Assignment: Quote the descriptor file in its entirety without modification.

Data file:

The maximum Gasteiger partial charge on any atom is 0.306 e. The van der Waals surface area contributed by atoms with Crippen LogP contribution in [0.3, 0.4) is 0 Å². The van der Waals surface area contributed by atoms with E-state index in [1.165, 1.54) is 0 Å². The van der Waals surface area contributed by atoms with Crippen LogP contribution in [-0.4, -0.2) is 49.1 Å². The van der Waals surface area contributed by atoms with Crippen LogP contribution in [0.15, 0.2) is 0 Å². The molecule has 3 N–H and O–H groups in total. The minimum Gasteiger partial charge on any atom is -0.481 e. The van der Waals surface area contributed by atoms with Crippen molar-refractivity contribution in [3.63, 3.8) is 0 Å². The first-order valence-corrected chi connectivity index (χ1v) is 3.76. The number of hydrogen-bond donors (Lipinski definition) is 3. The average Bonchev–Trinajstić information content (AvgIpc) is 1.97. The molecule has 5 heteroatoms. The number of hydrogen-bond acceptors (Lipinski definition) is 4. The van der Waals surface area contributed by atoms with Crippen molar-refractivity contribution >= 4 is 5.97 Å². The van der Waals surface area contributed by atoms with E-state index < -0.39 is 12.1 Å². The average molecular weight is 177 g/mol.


The maximum Gasteiger partial charge on any atom is 0.306 e. The van der Waals surface area contributed by atoms with Crippen LogP contribution in [0.3, 0.4) is 0 Å². The van der Waals surface area contributed by atoms with E-state index in [1.165, 1.54) is 0 Å². The van der Waals surface area contributed by atoms with Crippen LogP contribution in [-0.4, -0.2) is 49.1 Å². The van der Waals surface area contributed by atoms with Crippen LogP contribution in [0.15, 0.2) is 0 Å². The molecule has 3 N–H and O–H groups in total. The minimum Gasteiger partial charge on any atom is -0.481 e. The van der Waals surface area contributed by atoms with Crippen molar-refractivity contribution in [3.63, 3.8) is 0 Å². The first-order valence-corrected chi connectivity index (χ1v) is 3.76. The number of hydrogen-bond donors (Lipinski definition) is 3. The average Bonchev–Trinajstić information content (AvgIpc) is 1.97. The molecule has 5 heteroatoms. The number of hydrogen-bond acceptors (Lipinski definition) is 4. The van der Waals surface area contributed by atoms with Crippen molar-refractivity contribution >= 4 is 5.97 Å². The van der Waals surface area contributed by atoms with E-state index < -0.39 is 12.1 Å². The average molecular weight is 177 g/mol.